to the shores of America and were sold as chattels.

This condition developed the problem which has harassed the country for
more than a hundred years. It raised the question which could be
answered only in one way, and that was that such an experiment in
government with two such conflicting elements could not succeed. Abraham
Lincoln answered it, when he said: “Our country cannot exist half slave
and half free.” The thoughtful men of the nation saw the cloud on the
horizon, when it was no bigger than a man’s hand. They endeavored to
ward off the storm of which it was the precursor, but they were not
equal to the task. It grew and grew and became darker and darker, until
it finally burst into a tempest, destructive of life and treasure beyond
the imagination of man. But this storm was worth all the sacrifice which
our country was called upon to suffer, for it carried before it slavery
and all its horrors. That glorious storm of shot and shell was sent by
the Almighty as a punishment for our country’s greatest crime. It made
it possible for us to assemble here tonight as a free people.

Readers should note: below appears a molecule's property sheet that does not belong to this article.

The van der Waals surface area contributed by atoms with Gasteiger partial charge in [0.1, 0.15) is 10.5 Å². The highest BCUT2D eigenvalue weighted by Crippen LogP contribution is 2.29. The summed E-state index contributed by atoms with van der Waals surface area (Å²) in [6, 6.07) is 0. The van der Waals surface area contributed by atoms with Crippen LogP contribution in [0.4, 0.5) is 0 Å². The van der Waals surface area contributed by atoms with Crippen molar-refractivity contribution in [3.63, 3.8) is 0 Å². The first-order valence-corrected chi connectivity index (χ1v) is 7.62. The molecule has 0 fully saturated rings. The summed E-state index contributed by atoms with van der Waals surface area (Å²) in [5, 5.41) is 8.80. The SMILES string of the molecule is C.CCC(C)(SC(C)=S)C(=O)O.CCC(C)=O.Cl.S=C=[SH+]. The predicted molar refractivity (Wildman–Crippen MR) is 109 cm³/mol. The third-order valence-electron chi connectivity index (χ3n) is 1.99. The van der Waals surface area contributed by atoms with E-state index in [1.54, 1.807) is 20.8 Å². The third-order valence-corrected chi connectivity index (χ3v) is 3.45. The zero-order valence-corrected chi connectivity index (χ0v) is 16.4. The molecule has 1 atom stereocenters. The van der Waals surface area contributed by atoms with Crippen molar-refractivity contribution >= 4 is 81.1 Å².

Those who associate the movement for the freedom of the Negro only with
the northern section of our country forget that in Tennessee the first
anti-slavery paper was published, and that in the early years of the
nineteenth century it was far safer to deliver a speech against slavery
in East Tennessee than in any part of the North. In Thomas Jefferson,
Patrick Henry, George Mason and George Wythe, all Virginians, the cause
of freedom found uncompromising advocates. It was through the influence
of these men that the first Congress of the colonies in 1774 adopted
unanimously a covenant against slavery. Thomas Jefferson wrote that
portion of the ordinance before the Continental Congress in 1784 which
declared for the freedom of the Negro in all territory to be ceded to
the new Union by the original states. Unfortunately this section of the
resolution was lost, because a delegate from the state of New Jersey,
who was in favor of it, was not in his place in Congress when the vote
was taken.

Those of us who have studied the passing and conflicting scenes and the
bitter partisan struggles in our country for the last century, all
growing out of slavery and the awful impress which the system left upon
our civilization, can realize what tremendous results may hang upon the
vote of a single individual. History relates that as the British ships
at Trafalgar started into battle Lord Nelson, the great commander,
signaled from the flag-ship this immortal message—“England expects every
man to his duty.” It may have been the inspiration of these words that
brought victory to the British forces that day. If this one delegate had
been present when that all important vote was taken on what is now known
as the ordinance of 1784, this country would have been spared the bloody
drama of the Civil War and the Negro race a half century of a cruel,
degrading slavery.

A wonderful lesson there is for us all in the failure of this one man to